Britons overwhelmingly support the idea of the UK moving closer to the EU over the next 10 to 15 years | Majorca Daily Bulletin reporter

Only seven percent of Britons see the current state of relations between the United Kingdom and the European Union as satisfactory, according to a poll by Tony Blair’s foundation, the Institute for Global Change, seven years after the referendum in favour of London’s exit from the European bloc.

The same poll also shows that a majority of respondents would vote to return to the European Union right now, and that one in five who voted to leave in 2016 believe their decision was wrong.
Britons overwhelmingly support the idea of the UK moving closer to the EU over the next 10 to 15 years: 78 per cent of voters favour a closer future relationship, although their views on how to achieve this differ,” according to the poll.

“More specifically, 43 per cent have indicated that they would like the UK to rejoin the EU, 13 per cent choose the option of returning to the single market but remaining outside the EU, and 22 per cent support a closer trade and security relationship although they do not want the country to rejoin the EU or return to the single market,” according to the poll’s results.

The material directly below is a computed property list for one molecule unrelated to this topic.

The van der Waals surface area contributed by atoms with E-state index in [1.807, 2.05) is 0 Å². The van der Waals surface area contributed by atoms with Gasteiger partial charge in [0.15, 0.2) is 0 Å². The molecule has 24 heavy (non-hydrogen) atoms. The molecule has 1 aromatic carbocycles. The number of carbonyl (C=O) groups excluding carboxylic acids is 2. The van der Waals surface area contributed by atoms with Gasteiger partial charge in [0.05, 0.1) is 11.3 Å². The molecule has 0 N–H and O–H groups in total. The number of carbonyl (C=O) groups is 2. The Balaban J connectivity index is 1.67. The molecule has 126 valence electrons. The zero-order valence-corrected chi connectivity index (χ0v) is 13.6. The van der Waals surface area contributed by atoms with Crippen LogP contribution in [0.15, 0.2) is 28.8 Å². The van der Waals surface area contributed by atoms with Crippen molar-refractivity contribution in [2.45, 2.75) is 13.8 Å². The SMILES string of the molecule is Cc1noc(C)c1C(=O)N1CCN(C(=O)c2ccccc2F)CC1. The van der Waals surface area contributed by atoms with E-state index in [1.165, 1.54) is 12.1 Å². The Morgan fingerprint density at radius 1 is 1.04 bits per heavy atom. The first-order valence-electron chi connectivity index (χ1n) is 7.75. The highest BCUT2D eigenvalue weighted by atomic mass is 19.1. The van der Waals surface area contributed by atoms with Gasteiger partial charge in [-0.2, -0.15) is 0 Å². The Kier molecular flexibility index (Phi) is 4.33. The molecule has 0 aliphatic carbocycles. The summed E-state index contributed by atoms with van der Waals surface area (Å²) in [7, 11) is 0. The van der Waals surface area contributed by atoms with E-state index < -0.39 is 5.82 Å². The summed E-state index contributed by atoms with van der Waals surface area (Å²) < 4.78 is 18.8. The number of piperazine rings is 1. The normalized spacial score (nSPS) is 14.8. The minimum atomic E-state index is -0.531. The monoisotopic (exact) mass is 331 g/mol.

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As a result, he institute is calling for a new debate outside the huge constraints that currently dominate a conversation where only two options seem to be possible: “meet the EU or keep quiet”.
The experts understand the difficulty of such a development, because the country has to reassess a decision “associated with years of collective trauma”.

Remaining silent, the group adds, “implies accepting the inevitability that Brexit is what it is and avoiding confrontation with the political and economic realities that the country is going through today”.

The institute proposes a “decalogue” of measures to foster, whatever happens, “a special relationship between the UK and the European Union” through, for example, “voluntary alignment with EU food regulation”, the establishment of a new joint council for trade cooperation, or deepening security collaboration.

“On their own, these steps are unlikely to fix the UK’s short-term economic malaise,” the institute notes.
“However, if pursued in parallel with a well-designed set of domestic policies, they would become an essential component of restoring confidence in the UK economy after years of uncertainty and political instability,” it adds.